Happy Soul Sunday everyone! I hope you all are having wonderful Labor Day weekends. I am sure some of you are just now waking up from a long night of indulging in your favorite spirits and screaming out “Who wants to go to brunch!” At this very moment, people from across the country are battling head-to-head in an attempt to secure brunch reservations at their favorite spots, because most of these brunch places are too selfish to allow us to schedule a day or two earlier. When did Americans become so obsessed with this Sunday tradition, and how did it ultimately become one of the most important meal of the WEEK? Well Spot86 is here to tell you the history of “brunching it up.”
According to Smithsonian, the origins of brunch is rooted in England. Some food historians believe brunch derived from the English hunt breakfast which consist of multi-course meals featuring a variety of delicacies such as eggs, chicken livers, meats, fruit, and pastries. Others believe Sunday brunch originates from the practice of Catholics fasting before Sunday mass and then having a large midday meal when services was completed. The origins of Sunday brunch may be a bit unclear, but what is certain is the word “brunch”- a clever blend of the words breakfast and lunch – first made its appearance in a 1895 Hunter’s Weekly Article called “Brunch: A Plea” by British author Guy Beringer. In his article, Beringer suggested the idea of having lighter meals served in the late afternoon, as opposed to the heavy meals post Sunday mass. “It puts you in a good temper, it makes you satisfied with yourself and your fellow beings, it sweeps away the worries and cobwebs of the week,” says Beringer.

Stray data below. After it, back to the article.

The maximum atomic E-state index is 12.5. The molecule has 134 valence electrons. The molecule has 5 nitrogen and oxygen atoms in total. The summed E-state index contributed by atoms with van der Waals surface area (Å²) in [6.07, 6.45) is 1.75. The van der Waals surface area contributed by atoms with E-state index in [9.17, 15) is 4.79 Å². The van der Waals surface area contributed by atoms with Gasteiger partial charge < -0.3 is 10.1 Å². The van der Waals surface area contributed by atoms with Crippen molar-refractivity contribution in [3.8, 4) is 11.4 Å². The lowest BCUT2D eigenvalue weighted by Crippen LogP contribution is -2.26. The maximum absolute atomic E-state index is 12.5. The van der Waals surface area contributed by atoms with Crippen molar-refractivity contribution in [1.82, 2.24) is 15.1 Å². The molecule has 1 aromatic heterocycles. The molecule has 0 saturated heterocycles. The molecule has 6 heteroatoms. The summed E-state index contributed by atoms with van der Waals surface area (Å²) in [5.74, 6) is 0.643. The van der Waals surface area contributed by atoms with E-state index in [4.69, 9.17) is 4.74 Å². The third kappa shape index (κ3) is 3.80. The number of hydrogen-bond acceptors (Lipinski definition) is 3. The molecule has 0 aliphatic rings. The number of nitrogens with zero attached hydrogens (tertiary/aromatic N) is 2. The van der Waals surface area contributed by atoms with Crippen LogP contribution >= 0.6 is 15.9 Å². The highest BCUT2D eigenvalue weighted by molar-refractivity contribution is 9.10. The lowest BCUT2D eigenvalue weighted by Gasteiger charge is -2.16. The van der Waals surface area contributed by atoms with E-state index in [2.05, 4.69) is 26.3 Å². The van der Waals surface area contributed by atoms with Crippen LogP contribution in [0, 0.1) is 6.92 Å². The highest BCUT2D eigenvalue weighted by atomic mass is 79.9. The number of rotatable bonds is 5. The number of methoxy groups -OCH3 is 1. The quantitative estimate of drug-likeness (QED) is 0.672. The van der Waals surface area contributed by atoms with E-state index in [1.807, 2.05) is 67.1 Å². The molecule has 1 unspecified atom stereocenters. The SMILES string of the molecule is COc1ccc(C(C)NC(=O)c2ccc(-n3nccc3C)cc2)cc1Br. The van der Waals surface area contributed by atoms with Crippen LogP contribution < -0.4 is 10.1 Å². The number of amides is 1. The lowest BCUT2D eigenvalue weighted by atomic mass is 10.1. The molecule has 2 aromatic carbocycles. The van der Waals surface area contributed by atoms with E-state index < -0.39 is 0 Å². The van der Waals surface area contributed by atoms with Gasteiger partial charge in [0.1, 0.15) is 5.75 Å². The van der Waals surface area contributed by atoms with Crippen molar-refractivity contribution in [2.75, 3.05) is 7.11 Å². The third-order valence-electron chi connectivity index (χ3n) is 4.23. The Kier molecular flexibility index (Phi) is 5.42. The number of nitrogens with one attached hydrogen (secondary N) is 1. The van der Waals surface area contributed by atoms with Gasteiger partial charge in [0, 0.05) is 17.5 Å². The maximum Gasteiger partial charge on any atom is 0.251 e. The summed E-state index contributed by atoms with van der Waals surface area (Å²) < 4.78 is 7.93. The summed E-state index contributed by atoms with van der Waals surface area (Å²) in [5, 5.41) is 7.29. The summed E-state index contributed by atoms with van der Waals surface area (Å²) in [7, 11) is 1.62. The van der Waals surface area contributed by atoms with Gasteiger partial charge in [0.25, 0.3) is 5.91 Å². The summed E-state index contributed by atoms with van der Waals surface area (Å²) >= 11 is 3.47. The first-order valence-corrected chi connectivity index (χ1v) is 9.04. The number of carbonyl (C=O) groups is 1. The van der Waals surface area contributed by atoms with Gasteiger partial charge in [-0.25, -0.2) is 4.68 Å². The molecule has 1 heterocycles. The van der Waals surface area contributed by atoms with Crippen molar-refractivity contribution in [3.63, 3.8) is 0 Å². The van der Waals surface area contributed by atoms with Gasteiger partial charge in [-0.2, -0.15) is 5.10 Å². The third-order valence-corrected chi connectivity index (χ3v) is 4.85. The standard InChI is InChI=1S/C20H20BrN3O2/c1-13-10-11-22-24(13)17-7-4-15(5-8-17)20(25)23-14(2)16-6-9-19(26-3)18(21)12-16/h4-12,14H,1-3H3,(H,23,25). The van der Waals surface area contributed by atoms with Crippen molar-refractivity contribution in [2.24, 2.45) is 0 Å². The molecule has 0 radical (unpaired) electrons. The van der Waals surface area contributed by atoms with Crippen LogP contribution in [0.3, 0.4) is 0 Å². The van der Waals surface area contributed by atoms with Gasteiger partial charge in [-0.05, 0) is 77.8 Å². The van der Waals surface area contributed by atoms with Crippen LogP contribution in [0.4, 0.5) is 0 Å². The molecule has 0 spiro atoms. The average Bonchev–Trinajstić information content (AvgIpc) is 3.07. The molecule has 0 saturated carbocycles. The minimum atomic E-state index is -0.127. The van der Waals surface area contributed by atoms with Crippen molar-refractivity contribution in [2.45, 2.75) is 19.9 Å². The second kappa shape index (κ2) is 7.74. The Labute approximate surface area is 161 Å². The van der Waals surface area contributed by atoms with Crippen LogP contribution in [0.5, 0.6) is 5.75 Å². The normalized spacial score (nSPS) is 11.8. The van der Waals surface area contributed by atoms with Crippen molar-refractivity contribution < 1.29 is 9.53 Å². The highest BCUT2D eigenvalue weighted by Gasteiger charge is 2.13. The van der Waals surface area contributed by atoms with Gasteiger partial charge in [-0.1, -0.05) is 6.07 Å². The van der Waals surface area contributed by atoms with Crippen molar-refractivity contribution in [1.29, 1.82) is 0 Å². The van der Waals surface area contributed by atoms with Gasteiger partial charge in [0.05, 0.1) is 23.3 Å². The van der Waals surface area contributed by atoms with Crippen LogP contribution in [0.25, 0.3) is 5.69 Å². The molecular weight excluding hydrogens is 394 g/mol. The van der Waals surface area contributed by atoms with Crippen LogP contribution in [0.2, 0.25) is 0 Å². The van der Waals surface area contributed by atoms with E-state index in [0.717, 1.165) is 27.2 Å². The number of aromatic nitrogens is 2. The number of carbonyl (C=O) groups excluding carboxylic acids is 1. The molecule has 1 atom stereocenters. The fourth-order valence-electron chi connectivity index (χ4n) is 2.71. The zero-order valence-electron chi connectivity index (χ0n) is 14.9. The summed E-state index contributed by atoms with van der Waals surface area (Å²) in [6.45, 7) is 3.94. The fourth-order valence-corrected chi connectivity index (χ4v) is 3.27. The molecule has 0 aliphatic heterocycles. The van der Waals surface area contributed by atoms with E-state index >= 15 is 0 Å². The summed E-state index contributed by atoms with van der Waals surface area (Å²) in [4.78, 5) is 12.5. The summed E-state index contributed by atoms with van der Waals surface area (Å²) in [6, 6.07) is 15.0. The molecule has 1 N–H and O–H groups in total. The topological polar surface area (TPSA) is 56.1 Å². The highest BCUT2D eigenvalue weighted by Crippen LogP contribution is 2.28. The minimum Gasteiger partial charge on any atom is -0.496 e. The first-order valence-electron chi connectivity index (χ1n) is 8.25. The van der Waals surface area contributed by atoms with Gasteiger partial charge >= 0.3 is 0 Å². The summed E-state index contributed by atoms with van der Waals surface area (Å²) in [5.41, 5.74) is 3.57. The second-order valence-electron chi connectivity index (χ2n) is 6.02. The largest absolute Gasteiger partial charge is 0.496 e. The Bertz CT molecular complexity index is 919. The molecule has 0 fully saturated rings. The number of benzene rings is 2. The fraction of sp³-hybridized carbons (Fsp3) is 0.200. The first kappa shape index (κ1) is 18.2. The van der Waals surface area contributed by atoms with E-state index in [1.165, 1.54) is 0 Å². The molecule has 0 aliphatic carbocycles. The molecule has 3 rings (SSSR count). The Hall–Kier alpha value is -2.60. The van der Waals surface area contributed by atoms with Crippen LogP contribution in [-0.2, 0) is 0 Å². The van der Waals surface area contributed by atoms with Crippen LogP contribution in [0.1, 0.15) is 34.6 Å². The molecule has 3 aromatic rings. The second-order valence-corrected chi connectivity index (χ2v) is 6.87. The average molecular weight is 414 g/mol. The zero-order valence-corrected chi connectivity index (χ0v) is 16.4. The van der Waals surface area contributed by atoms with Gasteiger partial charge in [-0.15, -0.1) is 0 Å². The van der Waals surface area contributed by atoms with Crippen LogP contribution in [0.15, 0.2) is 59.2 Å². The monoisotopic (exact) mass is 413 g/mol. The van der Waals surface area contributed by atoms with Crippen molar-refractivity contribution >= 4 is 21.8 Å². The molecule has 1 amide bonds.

Americans caught on to the idea of Sunday Brunch in the 1930s. Because most restaurants were closed on Sundays, Sunday brunch was championed by hotels. Church goers and those eager to sleep in later, looked for a new social outlet that let them eat later midday and still enjoy their favorite breakfast foods. Restaurants soon gave into the trend and began serving Sunday brunch, accompanied by signature morning cocktails including Bloody Mary’s, Bellinis, and Mimosas.
Now that you’ve had a little bit of a history lesson, go out and satisfy your Sunday brunch craving! To learn more about the origins of Sunday Brunch, go to Smithsonian.com or follow the link: //www.smithsonianmag.com/arts-culture/the-birth-of-brunch-where-did-this-meal-come-from-anyway-164187758/#5HS8OW36l2815eVY.99